If you're inflexible about dates or resorts, monitor the internet with the assiduity of a Facebook addict: the big travel operators hand over their slow-selling holidays to internet-based specialists such as Igluski (www.igluski.com) who sell them on at bargain-basement prices. Clearly, the choice pickings don't last long.
All of the below offer chalets, holidays and deals to destinations across Europe and Noth America:
It's obvious, but beware the hidden charges and don't believe a holiday price until you've got to the 'pay now' stage. Many travel operators offer healthy discounts for booking online but some hit you with unexpected extras.
Going fully catered
If money's really tight, consider paying more for a fully catered holiday. With the pound buying fewer euros, knowing exactly how much you'll be spending on your trip – the odd vin chaud up the mountain aside – can prove invaluable when you can only spend so much on a holiday.
Getting the gear
Don't worry about looking flash – in fact you should actively avoid it. It's easy to spot the types who dress to impress and can't really ski: they're the ones in expensive kit. Hardcore snow fans wear whatever works, no matter how mismatched, and the more shabbily dressed someone is, the better they tend to ski/board.
Got no kit? Then borrow. If it's your first or second time, borrow your outfit piecemeal. It's the done thing – you're not expected to fork out hundreds of pounds as a beginner. Ask friends to lend you clothing and accessories, even ski socks. (Though upon your return check washing instructions, and if you scratch expensive goggles don't quibble about replacing like-for-like.)
Put a bottle opener, small sharp knife, butter knife, and some plastic cultery in your check-in luggage. You'll be one of the canny ones who takes packed lunches to eat on the piste to enjoy in remote, mountain-top locations. Pack a bottle of wine and you'll save around €7 a drink, too. It's a rare resort that doesn't have at least one bar offering free food during après-ski. Find out which and drink there: your dinner's free. Save your shoes! With so much early snow, expect slushy resorts. Don't take your expensive Ugg boots, use your festival wellies and thermal socks.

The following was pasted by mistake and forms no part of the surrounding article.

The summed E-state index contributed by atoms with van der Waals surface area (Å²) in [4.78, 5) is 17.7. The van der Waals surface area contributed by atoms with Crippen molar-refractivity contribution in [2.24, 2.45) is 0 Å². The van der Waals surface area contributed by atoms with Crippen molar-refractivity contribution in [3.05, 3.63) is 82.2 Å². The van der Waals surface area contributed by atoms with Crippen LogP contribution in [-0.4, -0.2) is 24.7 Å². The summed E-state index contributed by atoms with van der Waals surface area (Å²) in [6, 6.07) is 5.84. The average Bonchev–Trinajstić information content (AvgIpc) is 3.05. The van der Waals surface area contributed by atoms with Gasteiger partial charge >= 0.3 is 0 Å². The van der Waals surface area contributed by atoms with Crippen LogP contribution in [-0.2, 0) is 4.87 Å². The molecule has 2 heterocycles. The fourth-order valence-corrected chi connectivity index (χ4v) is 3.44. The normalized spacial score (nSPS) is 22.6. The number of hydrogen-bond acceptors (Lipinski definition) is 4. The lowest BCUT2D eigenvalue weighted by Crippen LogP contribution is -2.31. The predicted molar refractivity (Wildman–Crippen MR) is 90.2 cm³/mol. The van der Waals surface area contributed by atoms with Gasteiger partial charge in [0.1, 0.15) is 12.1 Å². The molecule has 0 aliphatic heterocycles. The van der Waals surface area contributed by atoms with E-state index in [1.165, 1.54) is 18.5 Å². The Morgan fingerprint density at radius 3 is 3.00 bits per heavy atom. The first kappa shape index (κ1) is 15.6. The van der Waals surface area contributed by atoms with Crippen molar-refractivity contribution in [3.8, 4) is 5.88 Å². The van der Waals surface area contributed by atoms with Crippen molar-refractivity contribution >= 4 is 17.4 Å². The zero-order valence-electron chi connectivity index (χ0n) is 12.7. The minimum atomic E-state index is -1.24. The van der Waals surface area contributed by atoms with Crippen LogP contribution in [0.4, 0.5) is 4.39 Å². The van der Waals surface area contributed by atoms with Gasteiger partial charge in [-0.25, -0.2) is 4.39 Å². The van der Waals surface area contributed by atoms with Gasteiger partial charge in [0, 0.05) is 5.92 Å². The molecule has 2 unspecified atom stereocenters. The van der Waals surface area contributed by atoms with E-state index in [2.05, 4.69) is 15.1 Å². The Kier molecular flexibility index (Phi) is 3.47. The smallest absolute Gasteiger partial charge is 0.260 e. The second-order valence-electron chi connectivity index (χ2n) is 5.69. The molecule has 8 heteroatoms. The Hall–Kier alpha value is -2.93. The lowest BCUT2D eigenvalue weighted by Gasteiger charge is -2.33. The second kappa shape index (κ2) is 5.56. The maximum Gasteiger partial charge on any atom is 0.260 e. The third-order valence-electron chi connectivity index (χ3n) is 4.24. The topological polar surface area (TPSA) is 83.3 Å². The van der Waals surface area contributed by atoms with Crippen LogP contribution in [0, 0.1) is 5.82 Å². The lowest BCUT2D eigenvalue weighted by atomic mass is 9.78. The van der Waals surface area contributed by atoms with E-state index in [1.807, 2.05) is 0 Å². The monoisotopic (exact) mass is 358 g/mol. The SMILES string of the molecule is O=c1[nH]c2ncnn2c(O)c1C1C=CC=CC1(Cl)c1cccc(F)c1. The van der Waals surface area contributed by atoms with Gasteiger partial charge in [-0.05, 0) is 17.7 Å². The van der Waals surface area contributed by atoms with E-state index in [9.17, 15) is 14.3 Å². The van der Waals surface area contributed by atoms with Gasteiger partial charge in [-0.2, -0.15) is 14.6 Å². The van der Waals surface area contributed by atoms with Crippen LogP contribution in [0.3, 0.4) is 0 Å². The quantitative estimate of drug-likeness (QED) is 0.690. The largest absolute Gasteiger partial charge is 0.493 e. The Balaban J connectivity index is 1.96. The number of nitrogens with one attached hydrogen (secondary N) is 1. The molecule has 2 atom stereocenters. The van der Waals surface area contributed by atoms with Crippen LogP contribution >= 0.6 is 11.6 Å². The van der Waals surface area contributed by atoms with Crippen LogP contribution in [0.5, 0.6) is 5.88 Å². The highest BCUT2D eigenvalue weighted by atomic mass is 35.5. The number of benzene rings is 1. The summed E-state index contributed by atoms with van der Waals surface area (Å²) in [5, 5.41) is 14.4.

The Ski Club of Great Britain (www.skiclub.co.uk) is indispensable when researching resorts. The club has reps on the ground in many ski regions across Europe who deliver first-hand piste accounts, rather than generic weather reports, and have detailed information about most destinations across Europe. The club also offers excellent and reliable advice in everything from guides through to social events.
Austria's Snowbombing festival was ten years old in 2009. Anyone interested in attending this hedonistic rave at the top of a mountain is advised to get online pronto – earlybird bookers secure the best deals. Shared apartments are snapped up fast (the most desirable are allocated first; last-minute bookings tend to be further from the main drag).
Festivalgoers book their own flights; fly to Innsbruck, Salzburg or Munich, and then arrange a transfer through Snowbombing. Tip? If you plan to hire ski gear, book in advance and collect as soon as you arrive because in the past there's been a shortage of snowboarding boots in the village. Visit www.snowbombing.com for more information.